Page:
Because I did have brain surgery, remember? How could one forget…
After my appointment with my breast surgeon, Rob and I went to lunch to talk about all the options. Each option isn’t great because they all have their risks.
It’s kind of like when I had brain surgery, the options back then were:
1. If it’s an aneurysm it could burst and you’d likely die OR
2. If it’s a tumor it could grow and make surgery harder.
Annnnnnnnd we’re not sure if it’s an aneurysm or tumor, so good luck with your decision!
At my appointment on Saturday, I got my options and they felt just like my brain surgery options.
Lumpectomy and 20ish rounds of radiation. Combined with one of two different medication options. Both are 10 years long. One has a side effect for an increase in uterine cancer and blood clots. I could have my uterus removed if I don’t want to deal with that. I’ve never been pregnant and those words delivered a direct punch to my gut because that means, I never will be. The other pill puts me into menopause but then I’d get a bonus shot every month for 10 years to block catapulting me into menopause.
Due to my family history of breast cancer on both sides, along with other kinds of cancer, a double mastectomy is on the table. No pills, no radiation, unless, the pathology shows the cancer got outside of the ducts and then we could be back to option one or chemo (is this for real?). We won’t know if the cancer got outside the ducts until about seven days after surgery when the pathology comes back. The surgeon said if we take this option she doesn’t believe we’ll revert to option one or that I’ll need chemo, but she’s telling me every possible scenario. It’s great we caught it so early, this is where you want to catch it, but the cancer is grade 3 meaning it’s feisty and likes to spread fast.
Option two sounds harder to recover from up front, recurrence is slightly lower, and the side effects from option one don’t exist. But then there’s potential breast implant illnesses (feel free to google this on your own). My surgeon said those were from a particular kind of implant and they aren’t used anymore.
OR, I could basically have a tummy tuck, and take my little stomach pooch from the massive guacamole, margarita and Mexican fiesta I’ve been having for many years, and reconstruct the girls this way. But my surgeon, she’s so kind, she said I don’t have much to work with in my tummy area so she’s not sure if this is a real option for me, and the recovery with this is a lot harder than straight reconstructive surgery.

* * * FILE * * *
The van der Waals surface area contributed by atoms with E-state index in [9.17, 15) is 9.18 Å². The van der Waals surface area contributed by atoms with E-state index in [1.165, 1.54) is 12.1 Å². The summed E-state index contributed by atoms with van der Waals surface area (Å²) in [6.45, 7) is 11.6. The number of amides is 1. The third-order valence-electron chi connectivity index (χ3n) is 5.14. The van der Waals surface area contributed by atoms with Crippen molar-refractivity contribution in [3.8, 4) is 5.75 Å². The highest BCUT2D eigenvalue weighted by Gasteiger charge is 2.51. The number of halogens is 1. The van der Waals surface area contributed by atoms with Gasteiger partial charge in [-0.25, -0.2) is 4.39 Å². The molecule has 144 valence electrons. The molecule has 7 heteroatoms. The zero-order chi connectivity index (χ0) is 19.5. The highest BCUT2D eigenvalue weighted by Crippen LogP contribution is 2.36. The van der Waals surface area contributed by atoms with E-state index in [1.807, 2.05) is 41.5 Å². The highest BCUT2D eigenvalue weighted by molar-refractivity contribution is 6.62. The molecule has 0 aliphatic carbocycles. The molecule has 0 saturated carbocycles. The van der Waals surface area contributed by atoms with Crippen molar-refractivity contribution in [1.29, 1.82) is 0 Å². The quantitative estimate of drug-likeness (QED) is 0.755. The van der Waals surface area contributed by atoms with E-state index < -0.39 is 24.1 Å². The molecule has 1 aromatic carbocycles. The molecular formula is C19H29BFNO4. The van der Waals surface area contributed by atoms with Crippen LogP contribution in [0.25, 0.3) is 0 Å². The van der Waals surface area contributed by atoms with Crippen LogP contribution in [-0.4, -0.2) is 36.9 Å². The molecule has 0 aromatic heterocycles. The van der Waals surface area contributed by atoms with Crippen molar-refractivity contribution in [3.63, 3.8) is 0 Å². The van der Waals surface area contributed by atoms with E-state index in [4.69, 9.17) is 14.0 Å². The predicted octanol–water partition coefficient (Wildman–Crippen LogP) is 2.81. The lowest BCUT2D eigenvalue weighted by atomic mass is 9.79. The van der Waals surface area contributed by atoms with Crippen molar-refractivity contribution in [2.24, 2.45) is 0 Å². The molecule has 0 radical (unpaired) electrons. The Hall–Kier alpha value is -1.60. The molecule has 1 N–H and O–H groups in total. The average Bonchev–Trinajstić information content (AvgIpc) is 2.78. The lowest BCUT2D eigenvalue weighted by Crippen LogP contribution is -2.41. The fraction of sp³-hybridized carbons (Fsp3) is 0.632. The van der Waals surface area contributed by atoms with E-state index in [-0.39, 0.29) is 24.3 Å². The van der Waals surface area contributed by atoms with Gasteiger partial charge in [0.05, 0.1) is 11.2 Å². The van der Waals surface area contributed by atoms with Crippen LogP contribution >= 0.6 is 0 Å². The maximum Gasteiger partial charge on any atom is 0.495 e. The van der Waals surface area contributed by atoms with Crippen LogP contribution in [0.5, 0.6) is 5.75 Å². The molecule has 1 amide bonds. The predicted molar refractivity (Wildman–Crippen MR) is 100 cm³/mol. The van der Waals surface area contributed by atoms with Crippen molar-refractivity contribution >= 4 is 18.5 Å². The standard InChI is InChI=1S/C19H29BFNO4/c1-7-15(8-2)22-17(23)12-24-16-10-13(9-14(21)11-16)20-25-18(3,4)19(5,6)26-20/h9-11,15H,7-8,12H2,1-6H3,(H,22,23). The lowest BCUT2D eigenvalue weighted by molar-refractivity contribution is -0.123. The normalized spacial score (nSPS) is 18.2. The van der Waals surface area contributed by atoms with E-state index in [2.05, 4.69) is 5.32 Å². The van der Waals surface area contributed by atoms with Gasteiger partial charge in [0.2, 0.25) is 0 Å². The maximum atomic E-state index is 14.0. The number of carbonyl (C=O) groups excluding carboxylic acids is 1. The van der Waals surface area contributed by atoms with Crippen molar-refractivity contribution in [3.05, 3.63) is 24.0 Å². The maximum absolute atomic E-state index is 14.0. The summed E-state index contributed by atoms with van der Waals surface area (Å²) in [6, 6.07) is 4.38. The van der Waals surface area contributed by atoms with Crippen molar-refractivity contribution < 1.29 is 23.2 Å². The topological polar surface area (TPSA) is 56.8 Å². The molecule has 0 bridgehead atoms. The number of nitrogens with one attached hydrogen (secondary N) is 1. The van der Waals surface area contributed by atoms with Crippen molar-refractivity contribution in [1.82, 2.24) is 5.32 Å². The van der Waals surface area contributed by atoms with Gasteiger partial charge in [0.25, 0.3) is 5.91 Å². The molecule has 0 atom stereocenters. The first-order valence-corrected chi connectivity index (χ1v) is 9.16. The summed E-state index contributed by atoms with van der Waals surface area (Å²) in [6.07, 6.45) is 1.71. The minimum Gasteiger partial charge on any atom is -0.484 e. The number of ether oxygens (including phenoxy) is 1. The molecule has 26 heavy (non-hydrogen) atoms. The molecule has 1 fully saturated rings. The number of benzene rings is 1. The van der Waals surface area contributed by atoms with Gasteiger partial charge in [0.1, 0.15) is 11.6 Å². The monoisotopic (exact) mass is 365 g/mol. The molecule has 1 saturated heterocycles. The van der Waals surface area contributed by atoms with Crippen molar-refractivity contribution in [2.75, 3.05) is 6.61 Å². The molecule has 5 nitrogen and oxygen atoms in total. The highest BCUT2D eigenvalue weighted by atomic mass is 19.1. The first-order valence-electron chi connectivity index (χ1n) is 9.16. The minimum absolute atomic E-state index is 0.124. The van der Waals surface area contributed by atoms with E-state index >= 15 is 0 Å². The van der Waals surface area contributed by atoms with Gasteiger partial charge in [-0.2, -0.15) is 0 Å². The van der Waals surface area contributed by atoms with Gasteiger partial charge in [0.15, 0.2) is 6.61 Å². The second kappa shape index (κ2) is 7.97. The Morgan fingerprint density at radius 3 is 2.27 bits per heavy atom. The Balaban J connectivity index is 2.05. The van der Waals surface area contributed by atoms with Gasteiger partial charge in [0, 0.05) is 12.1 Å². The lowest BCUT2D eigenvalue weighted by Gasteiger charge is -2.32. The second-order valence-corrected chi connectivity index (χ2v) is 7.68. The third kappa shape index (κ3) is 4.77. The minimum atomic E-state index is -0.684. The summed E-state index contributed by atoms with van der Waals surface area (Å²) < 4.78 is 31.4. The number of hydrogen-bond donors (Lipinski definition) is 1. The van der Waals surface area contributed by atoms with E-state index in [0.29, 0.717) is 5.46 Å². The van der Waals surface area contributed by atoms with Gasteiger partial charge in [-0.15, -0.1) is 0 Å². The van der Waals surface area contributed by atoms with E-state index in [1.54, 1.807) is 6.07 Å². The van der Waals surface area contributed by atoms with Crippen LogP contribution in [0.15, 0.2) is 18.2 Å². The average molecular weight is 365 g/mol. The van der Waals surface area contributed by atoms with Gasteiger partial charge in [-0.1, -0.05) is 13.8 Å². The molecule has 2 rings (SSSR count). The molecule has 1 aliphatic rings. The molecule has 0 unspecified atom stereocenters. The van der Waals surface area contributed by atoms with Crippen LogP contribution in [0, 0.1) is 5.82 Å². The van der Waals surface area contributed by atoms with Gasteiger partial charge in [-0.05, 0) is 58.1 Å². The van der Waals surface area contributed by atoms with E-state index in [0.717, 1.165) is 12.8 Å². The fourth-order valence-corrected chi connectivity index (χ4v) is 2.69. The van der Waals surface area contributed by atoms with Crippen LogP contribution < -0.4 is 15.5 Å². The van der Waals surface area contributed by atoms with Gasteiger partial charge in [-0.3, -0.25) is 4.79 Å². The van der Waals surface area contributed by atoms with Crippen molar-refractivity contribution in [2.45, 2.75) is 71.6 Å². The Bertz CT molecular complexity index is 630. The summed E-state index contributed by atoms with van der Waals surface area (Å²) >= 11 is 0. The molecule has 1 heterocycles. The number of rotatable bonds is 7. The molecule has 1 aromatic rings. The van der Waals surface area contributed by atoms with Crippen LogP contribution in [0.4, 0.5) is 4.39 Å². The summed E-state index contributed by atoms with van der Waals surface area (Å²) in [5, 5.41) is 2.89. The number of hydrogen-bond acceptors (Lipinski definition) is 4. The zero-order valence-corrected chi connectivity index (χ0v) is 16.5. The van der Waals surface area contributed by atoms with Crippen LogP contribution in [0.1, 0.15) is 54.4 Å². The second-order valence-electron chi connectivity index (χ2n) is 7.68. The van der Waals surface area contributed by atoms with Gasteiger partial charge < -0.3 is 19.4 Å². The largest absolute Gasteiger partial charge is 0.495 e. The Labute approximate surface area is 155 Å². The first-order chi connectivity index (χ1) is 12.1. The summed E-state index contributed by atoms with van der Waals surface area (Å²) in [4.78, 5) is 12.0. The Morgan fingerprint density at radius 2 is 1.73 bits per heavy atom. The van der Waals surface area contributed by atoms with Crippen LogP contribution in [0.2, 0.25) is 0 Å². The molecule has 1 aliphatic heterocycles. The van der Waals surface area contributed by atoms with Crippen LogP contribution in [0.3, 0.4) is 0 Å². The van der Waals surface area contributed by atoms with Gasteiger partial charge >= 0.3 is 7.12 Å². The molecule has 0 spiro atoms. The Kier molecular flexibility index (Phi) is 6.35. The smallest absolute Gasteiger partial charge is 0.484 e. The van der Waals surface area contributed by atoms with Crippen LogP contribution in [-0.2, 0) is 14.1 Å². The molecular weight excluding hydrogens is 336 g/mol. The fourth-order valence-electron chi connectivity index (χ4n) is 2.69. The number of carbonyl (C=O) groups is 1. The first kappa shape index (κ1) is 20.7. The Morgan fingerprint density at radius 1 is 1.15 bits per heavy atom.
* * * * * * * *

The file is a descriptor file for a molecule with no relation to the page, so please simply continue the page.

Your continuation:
I have stage zero cancer, because it hasn’t left the ducts where most breast cancer starts. On the grading scale, grade one is lazy and lays on the couch, grade two likes to take a walk and grade three likes to run. The pathology means my cancer cells want to go rogue, and quickly.
The fact that I have cancer felt very real after my Saturday appointment. Writing the sentence, “I have cancer,” is hard. Stage zero made me pretty glad, like I had CancerLite, a miniature version of cancer, but that thought was wrong because there’s no such thing. Learning about the grades, the options, the length of medication required, the side effects and recovery times made me cry a lot. These are hard decisions and time is critically of the essence. Since this is grade three, a surgery of some sort will likely happen within a month.
The weekend was filled with a lot of researching, talking, crying and weighing the options. But clarity came on Monday.
On Monday I got my blood taken for genetic testing of 34 genes and markers (including BRCA 1 & 2) those results should come in a couple of weeks. The reason to test so many genes is because genetic testing has become a foundational tool to help determine the best course of action and there is an association for certain genes with secondary cancers.
Over the weekend I prayed that the right option would be very clear and I discussed with Rob that I was terrified of making the wrong choice. To be honest, I was leaning toward option two, but my meeting with the medical oncologist and radiation oncologist on Monday really solidified the course of action.